The uncontrollable deterioration in the living conditions of the workers makes it less and less possible for the bourgeoisie to grant the masses the right of participation in political life, even within the limited framework of bourgeois parliamentarism. Any other explanation of the manifest process of democracy’s dislodgement by fascism is an idealistic falsification of things as they are, either deception of self-deception.
In a way, the Western press is correct in lionizing Macron as a spokesman of “democracy.” He is in fact the spokesman for bourgeois democracy in the epoch of its disintegration—that is, the untrammeled domination of the banks and the corporations.
The world is confronted with two forms of dictatorship, either the dictatorship of the bourgeoisie, or the dictatorship of the proletariat—that is, the conquest of power by the working class, the vast majority of the population, and the reorganization of society on the basis of social need.
The working class has shown itself ready to fight against the EU’s drive toward austerity and war. This is demonstrated by the militant struggles of rail workers and students in France, the scale of the strikes in Germany’s industrial sector and public services, the repeated eruption of general strikes in Greece, the reemergence of workers' struggles in Eastern Europe and many other strikes and protests.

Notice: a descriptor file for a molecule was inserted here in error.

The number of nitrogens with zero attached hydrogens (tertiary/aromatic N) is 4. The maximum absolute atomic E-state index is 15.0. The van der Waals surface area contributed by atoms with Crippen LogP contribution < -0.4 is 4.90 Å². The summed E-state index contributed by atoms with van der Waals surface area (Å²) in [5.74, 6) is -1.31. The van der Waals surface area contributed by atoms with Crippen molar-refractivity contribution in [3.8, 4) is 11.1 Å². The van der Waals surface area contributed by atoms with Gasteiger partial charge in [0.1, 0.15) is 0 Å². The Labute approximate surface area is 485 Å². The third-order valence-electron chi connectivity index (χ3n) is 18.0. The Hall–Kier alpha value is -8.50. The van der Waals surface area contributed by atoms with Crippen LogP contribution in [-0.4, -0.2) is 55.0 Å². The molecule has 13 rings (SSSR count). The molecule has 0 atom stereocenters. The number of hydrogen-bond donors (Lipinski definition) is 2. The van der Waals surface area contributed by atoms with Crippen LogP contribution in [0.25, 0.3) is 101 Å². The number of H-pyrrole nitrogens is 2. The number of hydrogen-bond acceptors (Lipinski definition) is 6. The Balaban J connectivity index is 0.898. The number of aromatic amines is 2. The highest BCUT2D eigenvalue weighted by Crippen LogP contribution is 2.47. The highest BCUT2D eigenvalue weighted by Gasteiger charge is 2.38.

The coming period will be characterized by bitter class battles and mounting opposition to war and state repression. But these struggles require a political perspective. They can be successful only if the working class breaks with the social democrats, trade unions and pseudo-left parties, unites internationally, and combines the struggle against war and austerity with the fight against the capitalist system. Only in this way can the ruling elite’s policies be opposed and the rise of the far right halted.
Leon Trotsky founded the Fourth International in 1938, in the epoch of the rise of fascism. It advanced the struggle against war, inequality and attacks on democratic rights under the banner of revolutionary proletarian socialism, opposing fascism as an integral component of the struggle to overthrow the decadent and obsolete capitalist system.
As the ruling elites seek once again to transform the world into a “foul prison,” as Trotsky put it, workers and youth must again take up the struggle for socialism by building the International Committee of the Fourth International and its sections, the Socialist Equality Parties.
Peter Schwarz and Andre Damon